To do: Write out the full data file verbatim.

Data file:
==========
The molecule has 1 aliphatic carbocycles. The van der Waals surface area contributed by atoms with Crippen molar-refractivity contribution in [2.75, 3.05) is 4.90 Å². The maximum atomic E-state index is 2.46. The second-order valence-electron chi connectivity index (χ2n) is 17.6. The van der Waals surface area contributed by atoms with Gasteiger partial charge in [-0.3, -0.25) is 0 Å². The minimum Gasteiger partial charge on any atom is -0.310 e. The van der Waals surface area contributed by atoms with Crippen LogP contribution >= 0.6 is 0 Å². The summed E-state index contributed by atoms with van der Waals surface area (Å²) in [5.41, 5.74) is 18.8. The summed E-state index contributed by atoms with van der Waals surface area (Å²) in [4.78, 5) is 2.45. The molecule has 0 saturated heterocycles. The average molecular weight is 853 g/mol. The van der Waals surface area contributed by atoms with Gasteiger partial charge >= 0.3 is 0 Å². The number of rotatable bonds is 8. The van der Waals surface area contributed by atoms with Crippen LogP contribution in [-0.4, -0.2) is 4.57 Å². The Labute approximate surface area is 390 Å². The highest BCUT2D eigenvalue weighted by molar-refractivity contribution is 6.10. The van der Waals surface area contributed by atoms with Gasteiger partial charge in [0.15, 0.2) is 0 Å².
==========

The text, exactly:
The molecule has 1 aliphatic carbocycles. The van der Waals surface area contributed by atoms with Crippen molar-refractivity contribution in [2.75, 3.05) is 4.90 Å². The maximum atomic E-state index is 2.46. The second-order valence-electron chi connectivity index (χ2n) is 17.6. The van der Waals surface area contributed by atoms with Gasteiger partial charge in [-0.3, -0.25) is 0 Å². The minimum Gasteiger partial charge on any atom is -0.310 e. The van der Waals surface area contributed by atoms with Crippen LogP contribution >= 0.6 is 0 Å². The summed E-state index contributed by atoms with van der Waals surface area (Å²) in [5.41, 5.74) is 18.8. The summed E-state index contributed by atoms with van der Waals surface area (Å²) in [4.78, 5) is 2.45. The molecule has 0 saturated heterocycles. The average molecular weight is 853 g/mol. The van der Waals surface area contributed by atoms with Gasteiger partial charge >= 0.3 is 0 Å². The number of rotatable bonds is 8. The van der Waals surface area contributed by atoms with Crippen LogP contribution in [-0.4, -0.2) is 4.57 Å². The Labute approximate surface area is 390 Å². The highest BCUT2D eigenvalue weighted by molar-refractivity contribution is 6.10. The van der Waals surface area contributed by atoms with Gasteiger partial charge in [0.15, 0.2) is 0 Å².